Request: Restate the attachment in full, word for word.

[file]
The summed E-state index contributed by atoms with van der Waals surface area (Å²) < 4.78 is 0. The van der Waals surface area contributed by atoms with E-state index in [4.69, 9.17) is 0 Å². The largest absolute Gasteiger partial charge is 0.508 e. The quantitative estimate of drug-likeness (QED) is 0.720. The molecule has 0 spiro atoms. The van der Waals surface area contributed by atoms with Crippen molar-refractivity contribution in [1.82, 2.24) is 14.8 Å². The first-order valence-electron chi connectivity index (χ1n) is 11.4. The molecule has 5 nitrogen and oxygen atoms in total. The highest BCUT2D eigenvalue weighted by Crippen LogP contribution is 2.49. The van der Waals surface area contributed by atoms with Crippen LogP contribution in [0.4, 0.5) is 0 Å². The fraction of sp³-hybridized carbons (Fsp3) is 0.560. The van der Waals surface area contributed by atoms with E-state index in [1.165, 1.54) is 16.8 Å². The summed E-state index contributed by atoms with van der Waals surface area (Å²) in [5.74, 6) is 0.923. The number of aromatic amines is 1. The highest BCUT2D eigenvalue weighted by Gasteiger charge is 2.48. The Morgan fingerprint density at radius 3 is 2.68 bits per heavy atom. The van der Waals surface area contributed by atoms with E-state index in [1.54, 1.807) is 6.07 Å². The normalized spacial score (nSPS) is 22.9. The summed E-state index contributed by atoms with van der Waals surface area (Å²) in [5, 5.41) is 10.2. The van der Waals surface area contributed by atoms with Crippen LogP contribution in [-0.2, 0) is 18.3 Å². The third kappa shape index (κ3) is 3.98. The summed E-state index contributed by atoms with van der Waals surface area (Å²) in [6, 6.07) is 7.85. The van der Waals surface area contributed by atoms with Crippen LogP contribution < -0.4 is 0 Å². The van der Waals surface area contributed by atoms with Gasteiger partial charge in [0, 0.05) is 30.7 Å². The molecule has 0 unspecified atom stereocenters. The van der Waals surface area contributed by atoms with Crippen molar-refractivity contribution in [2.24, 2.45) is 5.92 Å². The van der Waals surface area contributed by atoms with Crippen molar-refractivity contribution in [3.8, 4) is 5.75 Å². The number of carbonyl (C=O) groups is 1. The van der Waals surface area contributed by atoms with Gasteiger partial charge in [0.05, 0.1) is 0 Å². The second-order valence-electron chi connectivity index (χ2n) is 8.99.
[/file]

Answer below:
The summed E-state index contributed by atoms with van der Waals surface area (Å²) < 4.78 is 0. The van der Waals surface area contributed by atoms with E-state index in [4.69, 9.17) is 0 Å². The largest absolute Gasteiger partial charge is 0.508 e. The quantitative estimate of drug-likeness (QED) is 0.720. The molecule has 0 spiro atoms. The van der Waals surface area contributed by atoms with Crippen molar-refractivity contribution in [1.82, 2.24) is 14.8 Å². The first-order valence-electron chi connectivity index (χ1n) is 11.4. The molecule has 5 nitrogen and oxygen atoms in total. The highest BCUT2D eigenvalue weighted by Crippen LogP contribution is 2.49. The van der Waals surface area contributed by atoms with Crippen LogP contribution in [0.4, 0.5) is 0 Å². The fraction of sp³-hybridized carbons (Fsp3) is 0.560. The van der Waals surface area contributed by atoms with E-state index in [1.165, 1.54) is 16.8 Å². The summed E-state index contributed by atoms with van der Waals surface area (Å²) in [5.74, 6) is 0.923. The number of aromatic amines is 1. The highest BCUT2D eigenvalue weighted by Gasteiger charge is 2.48. The Morgan fingerprint density at radius 3 is 2.68 bits per heavy atom. The van der Waals surface area contributed by atoms with E-state index in [1.54, 1.807) is 6.07 Å². The normalized spacial score (nSPS) is 22.9. The summed E-state index contributed by atoms with van der Waals surface area (Å²) in [5, 5.41) is 10.2. The van der Waals surface area contributed by atoms with Crippen LogP contribution in [-0.2, 0) is 18.3 Å². The third kappa shape index (κ3) is 3.98. The summed E-state index contributed by atoms with van der Waals surface area (Å²) in [6, 6.07) is 7.85. The van der Waals surface area contributed by atoms with Crippen LogP contribution < -0.4 is 0 Å². The van der Waals surface area contributed by atoms with Gasteiger partial charge in [0, 0.05) is 30.7 Å². The molecule has 0 unspecified atom stereocenters. The van der Waals surface area contributed by atoms with Crippen molar-refractivity contribution in [2.24, 2.45) is 5.92 Å². The van der Waals surface area contributed by atoms with Crippen molar-refractivity contribution in [3.8, 4) is 5.75 Å². The number of carbonyl (C=O) groups is 1. The van der Waals surface area contributed by atoms with Gasteiger partial charge in [0.05, 0.1) is 0 Å². The second-order valence-electron chi connectivity index (χ2n) is 8.99.